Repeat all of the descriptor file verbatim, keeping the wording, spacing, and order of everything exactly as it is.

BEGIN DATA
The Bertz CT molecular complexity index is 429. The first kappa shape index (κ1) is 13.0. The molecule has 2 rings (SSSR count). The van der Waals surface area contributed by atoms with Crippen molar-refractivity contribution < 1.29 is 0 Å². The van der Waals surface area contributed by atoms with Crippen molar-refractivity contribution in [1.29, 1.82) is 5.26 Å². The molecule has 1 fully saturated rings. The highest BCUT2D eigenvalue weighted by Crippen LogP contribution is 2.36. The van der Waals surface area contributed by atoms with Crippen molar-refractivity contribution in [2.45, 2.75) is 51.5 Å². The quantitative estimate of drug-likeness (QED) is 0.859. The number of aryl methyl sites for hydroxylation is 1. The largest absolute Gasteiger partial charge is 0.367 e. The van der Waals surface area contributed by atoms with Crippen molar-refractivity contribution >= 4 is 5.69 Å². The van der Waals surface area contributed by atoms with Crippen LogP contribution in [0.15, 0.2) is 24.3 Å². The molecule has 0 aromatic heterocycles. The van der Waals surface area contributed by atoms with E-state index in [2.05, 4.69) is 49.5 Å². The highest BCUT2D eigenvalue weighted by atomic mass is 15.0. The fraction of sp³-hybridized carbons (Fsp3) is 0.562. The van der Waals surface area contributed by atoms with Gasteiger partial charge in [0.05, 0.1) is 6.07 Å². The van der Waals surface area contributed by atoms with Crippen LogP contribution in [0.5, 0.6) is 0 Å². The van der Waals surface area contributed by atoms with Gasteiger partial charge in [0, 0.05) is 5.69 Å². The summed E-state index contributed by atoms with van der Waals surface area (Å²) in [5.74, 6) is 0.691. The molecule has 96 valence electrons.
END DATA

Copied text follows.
The Bertz CT molecular complexity index is 429. The first kappa shape index (κ1) is 13.0. The molecule has 2 rings (SSSR count). The van der Waals surface area contributed by atoms with Crippen molar-refractivity contribution < 1.29 is 0 Å². The van der Waals surface area contributed by atoms with Crippen molar-refractivity contribution in [1.29, 1.82) is 5.26 Å². The molecule has 1 fully saturated rings. The highest BCUT2D eigenvalue weighted by Crippen LogP contribution is 2.36. The van der Waals surface area contributed by atoms with Crippen molar-refractivity contribution in [2.45, 2.75) is 51.5 Å². The quantitative estimate of drug-likeness (QED) is 0.859. The number of aryl methyl sites for hydroxylation is 1. The largest absolute Gasteiger partial charge is 0.367 e. The van der Waals surface area contributed by atoms with Crippen molar-refractivity contribution >= 4 is 5.69 Å². The van der Waals surface area contributed by atoms with Crippen LogP contribution in [0.15, 0.2) is 24.3 Å². The molecule has 0 aromatic heterocycles. The van der Waals surface area contributed by atoms with E-state index in [2.05, 4.69) is 49.5 Å². The highest BCUT2D eigenvalue weighted by atomic mass is 15.0. The fraction of sp³-hybridized carbons (Fsp3) is 0.562. The van der Waals surface area contributed by atoms with Gasteiger partial charge in [0.05, 0.1) is 6.07 Å². The van der Waals surface area contributed by atoms with Crippen LogP contribution in [0.5, 0.6) is 0 Å². The van der Waals surface area contributed by atoms with Gasteiger partial charge in [0, 0.05) is 5.69 Å². The summed E-state index contributed by atoms with van der Waals surface area (Å²) in [5.74, 6) is 0.691. The molecule has 96 valence electrons.